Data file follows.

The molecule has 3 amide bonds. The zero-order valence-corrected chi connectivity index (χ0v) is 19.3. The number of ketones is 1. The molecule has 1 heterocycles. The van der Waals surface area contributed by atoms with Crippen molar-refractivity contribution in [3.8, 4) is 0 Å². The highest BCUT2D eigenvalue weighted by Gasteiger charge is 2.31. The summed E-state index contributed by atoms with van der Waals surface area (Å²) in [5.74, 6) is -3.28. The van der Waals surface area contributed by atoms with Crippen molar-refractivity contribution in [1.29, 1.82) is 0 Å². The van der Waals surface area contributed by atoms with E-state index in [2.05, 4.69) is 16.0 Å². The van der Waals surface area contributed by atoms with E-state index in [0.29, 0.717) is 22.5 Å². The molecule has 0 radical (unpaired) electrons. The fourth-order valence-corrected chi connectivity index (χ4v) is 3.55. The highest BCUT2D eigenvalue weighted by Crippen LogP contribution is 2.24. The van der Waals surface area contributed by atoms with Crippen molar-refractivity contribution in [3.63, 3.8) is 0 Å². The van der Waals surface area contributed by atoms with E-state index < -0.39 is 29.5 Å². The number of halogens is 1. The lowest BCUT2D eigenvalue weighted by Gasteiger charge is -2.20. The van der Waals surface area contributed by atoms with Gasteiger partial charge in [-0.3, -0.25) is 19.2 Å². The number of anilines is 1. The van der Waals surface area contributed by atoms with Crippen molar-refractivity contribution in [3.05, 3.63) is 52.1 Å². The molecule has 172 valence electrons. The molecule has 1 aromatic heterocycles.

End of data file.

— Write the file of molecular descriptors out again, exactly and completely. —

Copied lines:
The molecule has 3 amide bonds. The zero-order valence-corrected chi connectivity index (χ0v) is 19.3. The number of ketones is 1. The molecule has 1 heterocycles. The van der Waals surface area contributed by atoms with Crippen molar-refractivity contribution in [3.8, 4) is 0 Å². The highest BCUT2D eigenvalue weighted by Gasteiger charge is 2.31. The summed E-state index contributed by atoms with van der Waals surface area (Å²) in [5.74, 6) is -3.28. The van der Waals surface area contributed by atoms with Crippen molar-refractivity contribution in [1.29, 1.82) is 0 Å². The van der Waals surface area contributed by atoms with E-state index in [2.05, 4.69) is 16.0 Å². The van der Waals surface area contributed by atoms with E-state index in [0.29, 0.717) is 22.5 Å². The molecule has 0 radical (unpaired) electrons. The fourth-order valence-corrected chi connectivity index (χ4v) is 3.55. The highest BCUT2D eigenvalue weighted by Crippen LogP contribution is 2.24. The van der Waals surface area contributed by atoms with Crippen molar-refractivity contribution in [3.63, 3.8) is 0 Å². The van der Waals surface area contributed by atoms with E-state index < -0.39 is 29.5 Å². The number of halogens is 1. The lowest BCUT2D eigenvalue weighted by Gasteiger charge is -2.20. The van der Waals surface area contributed by atoms with Gasteiger partial charge in [-0.3, -0.25) is 19.2 Å². The number of anilines is 1. The van der Waals surface area contributed by atoms with Crippen molar-refractivity contribution in [3.05, 3.63) is 52.1 Å². The molecule has 172 valence electrons. The molecule has 1 aromatic heterocycles.